Friday, June 22, 2018
Opinion

Maxwell: Kennedy Space Center opens new worlds for grandsons

After my 6-year-old twin grandsons graduated from kindergarten last week, I took them and their mother, my daughter, to the Kennedy Space Center Visitor Complex to celebrate. I wanted them to have fun and learn in a welcoming, safe and inspiring environment.

What better place than the space center, where more than 1.5 million visitors come each year from around the world? At the outset, in the parking lot and in the ticket line to enter the 70-acre complex, we could hear the world around us through languages we didn't understand and see it in attire that was unfamiliar.

The boys immediately realized that many other kids were headed to the Children's Play Dome, which has slides, nooks and crannies and a climbing wall. I watched as the boys befriended kids from India, Japan, Poland, Bolivia, Jamaica and elsewhere.

And I watched as my grandsons and their new acquaintances, all sweaty and exhausted, said goodbye. One of my grandsons and an Indian boy held hands and exchanged parting words and smiles. I was moved by their innocence, immersing themselves in the universal act of simple play.

After a cold drink and a few minutes of rest, we visited the Rocket Garden. The boys were awed by the sight of a real Atlas, Jupiter and Titan II rising above everything else around. Both ran to a replica capsule, climbed inside and pretended they were roaring into space.

Next, we went to one of the IMAX theaters and watched A Beautiful Planet, the 3D documentary narrated by Jennifer Lawrence. I thought the boys would be bored, but the 3D experience — with stars, mountains, oceans, forests and other images traveling at high speed toward us — kept them on the edge of their seats.

The Space Shuttle Atlantis Zone was extra special. One grandson and I did the Shuttle Launch Experience. It is a motion-master ride, complete with thundering sound effects and the violent shaking approximating what astronauts experienced on the shuttle Atlantis.

While the boys enjoyed the Shuttle Slide with other kids, I found a seat and observed. When I saw a science teacher with a group of high school students nearby, I eavesdropped like any good journalist would.

The discussion was about NASA's Technology Transfer Program, how space exploration and inventions impact our daily lives. The teacher discussed, among other NASA contributions, Light-Emitting Diodes (LEDs), artificial limbs advancements, anti-icing systems for airliners, improved radial tires, land mine removal, enriched baby food, freeze-drying technology, water purification and powered lubricants.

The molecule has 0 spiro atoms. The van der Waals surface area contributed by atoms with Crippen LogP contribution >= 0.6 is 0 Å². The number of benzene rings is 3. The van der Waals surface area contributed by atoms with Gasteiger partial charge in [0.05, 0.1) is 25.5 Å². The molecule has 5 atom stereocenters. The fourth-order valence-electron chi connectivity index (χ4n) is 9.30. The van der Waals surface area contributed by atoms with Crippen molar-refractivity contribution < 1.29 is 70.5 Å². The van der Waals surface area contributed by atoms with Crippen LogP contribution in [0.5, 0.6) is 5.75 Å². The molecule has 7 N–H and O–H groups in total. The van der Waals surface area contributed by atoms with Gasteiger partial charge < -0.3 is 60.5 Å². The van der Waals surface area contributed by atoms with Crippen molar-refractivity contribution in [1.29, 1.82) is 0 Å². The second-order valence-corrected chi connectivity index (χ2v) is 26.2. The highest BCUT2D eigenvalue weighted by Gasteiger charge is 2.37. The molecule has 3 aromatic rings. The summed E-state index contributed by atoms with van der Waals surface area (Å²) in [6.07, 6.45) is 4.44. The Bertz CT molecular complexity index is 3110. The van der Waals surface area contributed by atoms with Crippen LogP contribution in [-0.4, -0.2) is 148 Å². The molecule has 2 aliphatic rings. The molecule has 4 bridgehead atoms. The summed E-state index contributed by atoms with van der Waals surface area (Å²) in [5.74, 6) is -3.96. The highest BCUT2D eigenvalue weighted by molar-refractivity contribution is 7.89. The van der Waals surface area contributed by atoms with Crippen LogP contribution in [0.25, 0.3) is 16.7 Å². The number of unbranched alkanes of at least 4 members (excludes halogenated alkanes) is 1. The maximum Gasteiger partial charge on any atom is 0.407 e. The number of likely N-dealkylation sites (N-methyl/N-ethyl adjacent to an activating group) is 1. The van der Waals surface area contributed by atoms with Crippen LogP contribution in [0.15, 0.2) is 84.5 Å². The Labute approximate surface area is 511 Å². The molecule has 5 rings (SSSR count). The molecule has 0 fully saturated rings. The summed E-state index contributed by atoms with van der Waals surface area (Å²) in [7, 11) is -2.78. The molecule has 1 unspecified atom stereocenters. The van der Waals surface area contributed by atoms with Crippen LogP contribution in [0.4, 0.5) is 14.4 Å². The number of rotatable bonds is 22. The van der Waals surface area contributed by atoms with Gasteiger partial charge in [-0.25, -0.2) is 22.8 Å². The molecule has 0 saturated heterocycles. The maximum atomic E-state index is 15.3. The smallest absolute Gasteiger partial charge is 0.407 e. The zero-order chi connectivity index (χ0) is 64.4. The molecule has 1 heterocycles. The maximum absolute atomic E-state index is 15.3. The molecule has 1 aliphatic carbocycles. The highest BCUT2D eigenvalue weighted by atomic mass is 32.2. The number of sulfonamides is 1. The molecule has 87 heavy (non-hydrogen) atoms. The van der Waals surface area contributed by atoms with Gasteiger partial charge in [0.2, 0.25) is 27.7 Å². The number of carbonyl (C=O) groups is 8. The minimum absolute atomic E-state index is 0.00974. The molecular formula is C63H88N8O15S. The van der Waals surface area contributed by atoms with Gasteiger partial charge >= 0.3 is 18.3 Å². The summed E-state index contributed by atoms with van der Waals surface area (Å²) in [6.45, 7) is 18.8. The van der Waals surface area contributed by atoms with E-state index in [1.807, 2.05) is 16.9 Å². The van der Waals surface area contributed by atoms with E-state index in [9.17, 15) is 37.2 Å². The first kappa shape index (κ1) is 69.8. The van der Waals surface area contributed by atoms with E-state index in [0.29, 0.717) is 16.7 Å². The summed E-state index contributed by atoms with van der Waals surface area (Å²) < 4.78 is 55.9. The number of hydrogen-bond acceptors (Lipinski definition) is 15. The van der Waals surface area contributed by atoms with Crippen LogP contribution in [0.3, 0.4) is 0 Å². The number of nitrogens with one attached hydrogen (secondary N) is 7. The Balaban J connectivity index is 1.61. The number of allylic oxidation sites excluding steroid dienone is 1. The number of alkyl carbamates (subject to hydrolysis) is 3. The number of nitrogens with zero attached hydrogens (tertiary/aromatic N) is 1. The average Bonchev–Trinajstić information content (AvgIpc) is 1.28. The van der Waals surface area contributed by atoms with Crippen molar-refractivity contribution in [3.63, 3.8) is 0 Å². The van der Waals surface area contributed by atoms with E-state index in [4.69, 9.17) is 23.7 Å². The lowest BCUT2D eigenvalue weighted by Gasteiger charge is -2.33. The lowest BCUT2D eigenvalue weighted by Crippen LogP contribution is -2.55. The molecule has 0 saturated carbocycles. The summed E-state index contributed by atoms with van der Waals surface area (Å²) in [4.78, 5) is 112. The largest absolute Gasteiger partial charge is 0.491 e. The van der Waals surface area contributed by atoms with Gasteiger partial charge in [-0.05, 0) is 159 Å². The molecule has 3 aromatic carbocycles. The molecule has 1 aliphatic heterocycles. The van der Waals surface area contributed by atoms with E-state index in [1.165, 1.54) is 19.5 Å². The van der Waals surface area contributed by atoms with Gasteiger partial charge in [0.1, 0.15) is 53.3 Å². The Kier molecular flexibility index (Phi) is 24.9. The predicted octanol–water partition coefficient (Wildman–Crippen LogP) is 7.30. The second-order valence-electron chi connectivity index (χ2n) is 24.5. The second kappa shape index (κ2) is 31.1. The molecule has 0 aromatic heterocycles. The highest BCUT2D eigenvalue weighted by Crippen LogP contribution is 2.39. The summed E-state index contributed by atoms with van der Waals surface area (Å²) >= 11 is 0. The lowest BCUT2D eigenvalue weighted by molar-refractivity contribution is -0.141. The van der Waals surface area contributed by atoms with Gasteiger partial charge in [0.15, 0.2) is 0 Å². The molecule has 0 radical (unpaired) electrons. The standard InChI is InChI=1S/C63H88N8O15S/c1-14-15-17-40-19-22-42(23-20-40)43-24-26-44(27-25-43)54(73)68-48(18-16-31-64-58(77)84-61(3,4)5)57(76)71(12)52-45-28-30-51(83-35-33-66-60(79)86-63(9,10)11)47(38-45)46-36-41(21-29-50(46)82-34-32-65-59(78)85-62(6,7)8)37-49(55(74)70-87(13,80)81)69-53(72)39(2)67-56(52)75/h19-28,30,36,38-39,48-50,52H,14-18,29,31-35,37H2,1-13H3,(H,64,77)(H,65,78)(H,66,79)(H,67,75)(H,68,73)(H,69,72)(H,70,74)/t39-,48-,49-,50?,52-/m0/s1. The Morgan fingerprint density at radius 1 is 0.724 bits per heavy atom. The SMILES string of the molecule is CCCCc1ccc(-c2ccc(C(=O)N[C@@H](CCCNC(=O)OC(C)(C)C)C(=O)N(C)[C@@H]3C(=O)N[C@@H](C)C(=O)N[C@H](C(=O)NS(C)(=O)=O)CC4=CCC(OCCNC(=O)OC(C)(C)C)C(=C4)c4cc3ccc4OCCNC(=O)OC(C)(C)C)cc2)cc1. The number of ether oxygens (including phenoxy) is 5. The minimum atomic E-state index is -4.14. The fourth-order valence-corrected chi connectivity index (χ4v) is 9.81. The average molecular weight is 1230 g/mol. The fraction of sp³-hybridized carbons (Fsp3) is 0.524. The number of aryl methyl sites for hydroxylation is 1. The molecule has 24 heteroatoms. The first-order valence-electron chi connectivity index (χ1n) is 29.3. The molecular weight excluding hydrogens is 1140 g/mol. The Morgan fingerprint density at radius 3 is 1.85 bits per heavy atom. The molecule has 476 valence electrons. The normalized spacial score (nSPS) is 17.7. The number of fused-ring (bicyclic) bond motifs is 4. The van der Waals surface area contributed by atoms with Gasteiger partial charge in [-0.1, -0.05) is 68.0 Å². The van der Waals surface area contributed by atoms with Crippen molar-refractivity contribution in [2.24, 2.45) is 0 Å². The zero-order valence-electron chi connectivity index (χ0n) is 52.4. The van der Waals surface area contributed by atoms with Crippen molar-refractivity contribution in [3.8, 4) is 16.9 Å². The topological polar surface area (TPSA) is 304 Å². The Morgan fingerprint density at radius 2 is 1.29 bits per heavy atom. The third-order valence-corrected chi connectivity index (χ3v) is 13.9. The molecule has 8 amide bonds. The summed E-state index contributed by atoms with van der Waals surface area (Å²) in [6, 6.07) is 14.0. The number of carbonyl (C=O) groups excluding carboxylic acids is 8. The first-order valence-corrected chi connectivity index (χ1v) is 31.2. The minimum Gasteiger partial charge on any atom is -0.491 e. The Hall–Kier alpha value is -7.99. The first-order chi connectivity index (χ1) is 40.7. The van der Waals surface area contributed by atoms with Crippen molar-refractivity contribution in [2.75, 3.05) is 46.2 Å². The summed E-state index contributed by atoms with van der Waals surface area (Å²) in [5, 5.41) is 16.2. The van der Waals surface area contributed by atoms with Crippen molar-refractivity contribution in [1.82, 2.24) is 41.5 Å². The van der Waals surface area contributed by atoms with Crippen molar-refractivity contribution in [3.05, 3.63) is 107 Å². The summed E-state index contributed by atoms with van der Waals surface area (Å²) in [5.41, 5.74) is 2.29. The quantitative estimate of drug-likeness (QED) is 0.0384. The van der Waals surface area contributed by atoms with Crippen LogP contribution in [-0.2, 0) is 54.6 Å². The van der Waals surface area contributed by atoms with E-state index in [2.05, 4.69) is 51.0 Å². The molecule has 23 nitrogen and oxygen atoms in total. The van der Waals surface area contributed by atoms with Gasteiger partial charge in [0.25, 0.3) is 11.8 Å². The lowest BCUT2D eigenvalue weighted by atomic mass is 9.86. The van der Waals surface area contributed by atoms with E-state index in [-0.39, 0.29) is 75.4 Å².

Several people sat and stood next to me, and I chatted with some of them. They hailed from Germany, Ireland, China, South Africa, Iceland, Russia, Columbia, Denmark and Australia. All seemed awed by what they were experiencing. My question to each was simple: Why did you come? For each, the space center was a destination, and each saw palpable evidence of America's multifaceted uniqueness, especially our multiculturalism.

The Chinese man, his first time in the United States, said the space center is the "ultimate in human diversity." He said he had never been served by a black person in any capacity. He hadn't known that blacks were astronauts and scientists at NASA. He was surprised that Charles F. Bolden, who's African American, had been a NASA administrator.

My biggest surprise at the space center came when I turned my attention back to my grandsons and saw a Buddhist monk, in a signature saffron robe, zooming down the Shuttle Slide. He stood, adjusted his robe, took a photo of the slide with his phone and walked out of the building.

Later, as we walked to the Moon Rock Café for lunch, we saw the monk from the slide sitting on the ground in the shade with six other monks. My grandsons stared at these bald men in saffron robes. I was afraid they were going to ask loud kids' questions about the monks.

But they said nothing and kept walking. Over lunch, I used my phone to learn that Buddhists believe in science, that Buddhism isn't a "religion" at all but rather a way of looking at the world.

I am ashamed for not knowing this simple fact. While I came to the space center with my grandsons to celebrate their kindergarten graduation, I serendipitously learned important lessons about another group of people. I will teach these lessons to my boys.

Although I've been to the space center countless times to cover shuttle launches, I will return often with my grandsons. One said he might become an astronaut.

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